Nothing beats the skin-nurturing effect of an herb-rich facial moisturizer or a natural, botanical-brand cleanser. Over the years, however, misunderstandings have cropped up regarding how to define a “natural” skin care product. Although there’s no standard definition for “natural” skin care, a good rule of thumb is to look for products with familiar names such as chamomile, lavender, rose, and aloe vera at the top of the ingredient list. (Ingredients are listed on the label in descending order, starting from the largest quantity and getting smaller. Anything that makes up less than 1 percent of the product may be displayed toward the bottom of the list in any order.) Skin care products containing mostly botanical oils and herbs will help enhance the natural function of your skin.
However, if you want to dig deeper into cosmetic ingredients, you must be willing to decipher some chemical hieroglyphics. “Cosmetic manufacturing is a sophisticated art and labels are difficult to read. There’s no way around it,” says Tara Schweig, who’s worked in the natural personal care industry for 25 years and is western sales manager for the Bˆrlind skin care line. “The law requires that manufacturers use certain terminology on labels, and it can be confusing.” For instance, although the common term for one antioxidant ingredient is vitamin E, its chemical name, tocopherol, must appear on the label. Azulene and bisabolol are actually derived from skin-soothing chamomile, and allantoin, used for skin repair, can come from comfrey root.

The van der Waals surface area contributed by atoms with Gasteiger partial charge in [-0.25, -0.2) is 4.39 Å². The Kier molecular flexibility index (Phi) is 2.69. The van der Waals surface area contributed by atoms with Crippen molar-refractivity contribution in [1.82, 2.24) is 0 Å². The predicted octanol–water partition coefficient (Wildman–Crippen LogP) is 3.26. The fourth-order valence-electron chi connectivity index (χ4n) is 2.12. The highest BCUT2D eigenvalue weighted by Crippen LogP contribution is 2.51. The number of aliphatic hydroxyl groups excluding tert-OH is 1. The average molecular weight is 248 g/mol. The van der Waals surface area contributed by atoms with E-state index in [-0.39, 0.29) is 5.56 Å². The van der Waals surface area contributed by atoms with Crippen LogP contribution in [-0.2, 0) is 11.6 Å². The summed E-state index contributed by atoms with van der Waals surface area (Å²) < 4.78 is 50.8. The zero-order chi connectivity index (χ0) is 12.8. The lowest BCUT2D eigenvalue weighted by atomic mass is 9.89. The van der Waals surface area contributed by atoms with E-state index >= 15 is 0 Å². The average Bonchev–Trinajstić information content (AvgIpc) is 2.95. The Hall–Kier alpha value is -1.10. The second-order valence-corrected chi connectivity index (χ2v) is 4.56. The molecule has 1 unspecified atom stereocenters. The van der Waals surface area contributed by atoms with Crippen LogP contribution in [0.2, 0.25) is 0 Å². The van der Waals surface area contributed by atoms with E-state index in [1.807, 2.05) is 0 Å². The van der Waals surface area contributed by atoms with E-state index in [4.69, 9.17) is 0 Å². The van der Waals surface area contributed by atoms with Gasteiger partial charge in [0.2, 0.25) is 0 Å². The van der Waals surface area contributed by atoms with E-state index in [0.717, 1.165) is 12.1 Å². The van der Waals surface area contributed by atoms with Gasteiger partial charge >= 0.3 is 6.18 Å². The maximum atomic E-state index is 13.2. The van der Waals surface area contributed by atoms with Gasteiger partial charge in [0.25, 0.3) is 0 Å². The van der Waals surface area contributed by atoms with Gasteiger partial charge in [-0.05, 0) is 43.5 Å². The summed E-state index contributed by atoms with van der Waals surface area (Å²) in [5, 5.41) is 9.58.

Although botanicals are the staple of a natural beauty product, the formula only begins there. Science dictates that a safe, effective cosmetic—even a “natural” one—needs small amounts of stabilizers, agents such as surfactants or emollients, and preservatives. That’s where the discussion about ingredients gets dicey. “A product’s effectiveness comes from its natural ingredients, but you also need synthetic chemicals to enhance the power of the natural ones,” explains Rebecca James Gadberry, president of Youthglow, a skin care company, and an instructor of cosmetic sciences at UCLA Extension in Los Angeles. “I think of them as a rocket launchpad for the natural ingredients.” She maintains that most products contain a combination of synthetic and naturally derived ingredients.
Much of the fury surrounding natural cosmetics focuses on petroleum by-products, which most of us picture as black, tarlike goo. Not so, says Gadberry. The petrochemicals used in cosmetics are clear of contaminants and are essential for creating other ingredients. “Eighty percent of all cosmetic ingredients are derived at least in part from petroleum,” Gadberry says. When you see prefixes or suffixes such as propyl-, methyl-, -eth, or -ene on a label, those are usually petroleum-derived compounds.
Preservatives—which keep hazardous bacteria, fungi, and molds from breeding in your beauty products—are essential. (A few natural ingredients, such as essential oils and citrus seed extract, have preservative qualities, although they’re not recognized by the FDA for that use.) The safest, most effective preservatives are parabens, potassium sorbate, and phenoxyethanol, usually listed at the label’s end if the percentage is relatively low. A product should include small amounts of several preservatives to broaden their microorganism-fighting spectrum and reduce the possibility of allergic reaction, Gadberry says.
And speaking of reactions, remember that just because a product is “natural” doesn’t mean it’s nonallergenic. Many herbs can cause reactions in sensitive skin. For instance, if you’re allergic to ragweed, steer clear of products containing chamomile. And, if you have sensitive skin, always test a new product on a tiny patch of skin to ensure your safety.
If label reading makes your head spin, ask for help. Staff members in natural foods stores are usually well informed and can consult cosmetic ingredient dictionaries. The bottom line is: A natural cosmetic should give you satisfactory results. If it feels great and helps your skin glow, then it’s the one for you.
Laurel Kallenbach is a freelance writer and editor in Boulder, Colorado, who specializes in natural health, beauty, and travel.